Lian Tanner’s Museum of Thieves is the first in a trilogy series about a gutsy girl named Goldie, her brave pal Toadspit, and her intelligent mentors Herro Dan, Sinew, and Olga Ciavolga. The names alone are proof of Tanner’s imagination (did I mention a cute little dog named Broo who turns into a brizzlehound and a vulturish crow named Morg?). The story unfolds in an enchanting mix of fun and scary fantasy with nuggets of reality-based — and very solid — wisdom for young readers. Kids won’t even realize they are being preached to about values such as bravery, honesty, independence, and responsibility: “[L]earn to think before you act. Whatever happens, remember that there is always a choice. Think of the consequences, and then do what you must.” Young readers are certain to love the bit about thieves having the hearts and guts necessary to save the city of Jewel from certain destruction (trust me, the explanation makes sense and will not lead youngsters to shoplift from the local Seven Eleven) and visiting a museum may also rise to the top of their agenda of what’s cool and fun to do.
Goldie has lived in Jewel her whole life, and her entire life she has been shackled to either her parents, her bed, or one of the army of Blessed Guardians. Jewel believes in protecting their children to the point of imprisonment — the problem is that fear breeds fear and conformity breeds sheep-like behavior, and when real trouble threatens, no one has the first idea of what to do to protect the town and people of Jewel. No one that is except for those few who have make it their duty to preserve currents of strangeness, oddity, and singularity, along with elements of danger and violence, within a very special museum. Those guardians — called “The Keepers” — understand that living a secure life is the same as living an imprisoned life, and that diversity of ideas, actions, and people creates a society that is vibrant, strong, and resilient. Goldie unwittingly becomes one of the Keepers protecting her city, and proves quite good at thievery, camouflage, and in the end, selfless and independent acts of bravery. The very bad guys are defeated — but for how long? Look for the next installment in the Keepers Trilogy to find out. Museum of Thieves is entertaining and fun, but with enough substance to make it solid reading fare for kids and parents alike.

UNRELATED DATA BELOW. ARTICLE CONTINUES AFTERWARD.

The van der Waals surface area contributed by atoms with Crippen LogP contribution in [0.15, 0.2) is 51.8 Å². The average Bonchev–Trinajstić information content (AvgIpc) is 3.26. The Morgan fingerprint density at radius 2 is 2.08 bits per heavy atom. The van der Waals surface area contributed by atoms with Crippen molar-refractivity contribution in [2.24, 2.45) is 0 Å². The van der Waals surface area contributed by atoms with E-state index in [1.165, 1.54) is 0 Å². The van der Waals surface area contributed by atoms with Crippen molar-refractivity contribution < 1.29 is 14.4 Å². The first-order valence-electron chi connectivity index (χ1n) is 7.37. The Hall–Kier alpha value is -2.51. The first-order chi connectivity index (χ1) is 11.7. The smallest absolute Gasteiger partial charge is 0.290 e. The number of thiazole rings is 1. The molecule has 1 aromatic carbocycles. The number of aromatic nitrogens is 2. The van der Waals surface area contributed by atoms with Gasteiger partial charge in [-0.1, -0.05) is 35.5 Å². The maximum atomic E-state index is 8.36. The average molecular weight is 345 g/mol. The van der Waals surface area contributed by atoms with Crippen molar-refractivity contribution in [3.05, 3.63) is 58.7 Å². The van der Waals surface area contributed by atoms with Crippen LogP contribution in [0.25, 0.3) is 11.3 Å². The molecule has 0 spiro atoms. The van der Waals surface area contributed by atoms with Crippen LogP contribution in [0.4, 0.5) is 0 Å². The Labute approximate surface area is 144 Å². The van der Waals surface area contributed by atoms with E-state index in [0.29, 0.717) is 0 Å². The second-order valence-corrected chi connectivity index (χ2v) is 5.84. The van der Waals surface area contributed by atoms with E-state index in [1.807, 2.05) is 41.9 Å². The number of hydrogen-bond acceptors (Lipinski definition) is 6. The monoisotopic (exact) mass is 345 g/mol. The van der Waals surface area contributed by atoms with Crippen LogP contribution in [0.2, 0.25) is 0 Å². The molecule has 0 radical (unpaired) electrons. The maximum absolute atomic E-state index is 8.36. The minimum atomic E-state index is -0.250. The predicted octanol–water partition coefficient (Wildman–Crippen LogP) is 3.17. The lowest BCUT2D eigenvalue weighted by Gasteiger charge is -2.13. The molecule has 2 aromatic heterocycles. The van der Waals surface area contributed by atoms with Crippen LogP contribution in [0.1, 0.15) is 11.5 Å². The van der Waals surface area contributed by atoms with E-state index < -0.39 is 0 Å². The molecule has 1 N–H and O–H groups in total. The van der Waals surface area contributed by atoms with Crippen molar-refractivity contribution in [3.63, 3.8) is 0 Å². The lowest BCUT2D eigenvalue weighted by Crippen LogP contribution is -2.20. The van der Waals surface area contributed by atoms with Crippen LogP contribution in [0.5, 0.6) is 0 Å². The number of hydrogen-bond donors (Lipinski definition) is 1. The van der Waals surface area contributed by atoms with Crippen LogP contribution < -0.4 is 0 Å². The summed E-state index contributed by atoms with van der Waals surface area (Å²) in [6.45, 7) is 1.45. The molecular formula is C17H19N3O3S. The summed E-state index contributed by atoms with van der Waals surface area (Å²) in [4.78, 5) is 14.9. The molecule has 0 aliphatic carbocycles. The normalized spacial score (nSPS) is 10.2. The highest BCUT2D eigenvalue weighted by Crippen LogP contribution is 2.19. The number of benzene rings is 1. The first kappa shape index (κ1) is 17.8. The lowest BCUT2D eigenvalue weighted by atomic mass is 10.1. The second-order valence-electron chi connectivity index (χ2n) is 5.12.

For a book that is short on fun but brimming with moving and inspiring adventure — and like Museum of Thieves, provides real life lessons for its young readers — try I am David (also published under the title North to Freedom) by Anne Hold. First published in Danish in 1963, I am David tells the story of a boy who has been raised in a concentration camp in Eastern Europe, cared for by the other prisoners and in the end, allowed to escape by a pitying camp guard, who tells him to head north, to Denmark; “you’ll be safe there.” Young David is wise in many ways, taught languages by the different prisoners and eternal lessons of dignity, compassion, honesty, and comportment, but is completely blank on concepts of pleasure, joy, play, love, or happiness: “One smiled for joy? Or was it happiness? Joy passed but happiness never completely disappeared; a touch of it would always linger to remind one it had been there. It was happiness that made one smile, then. He would always remember that.”
David sets out on his journey sure that the guards are coming after him, but as time passes, he begins to find faith, both in a God of his own fashioning and in his fellow man. David serves as a moving and compelling role model, against a background that is a mixture of the gray concentration camp life he knew and the colorful and bountiful life he discovers in his travels through Italy, Switzerland, and into Denmark.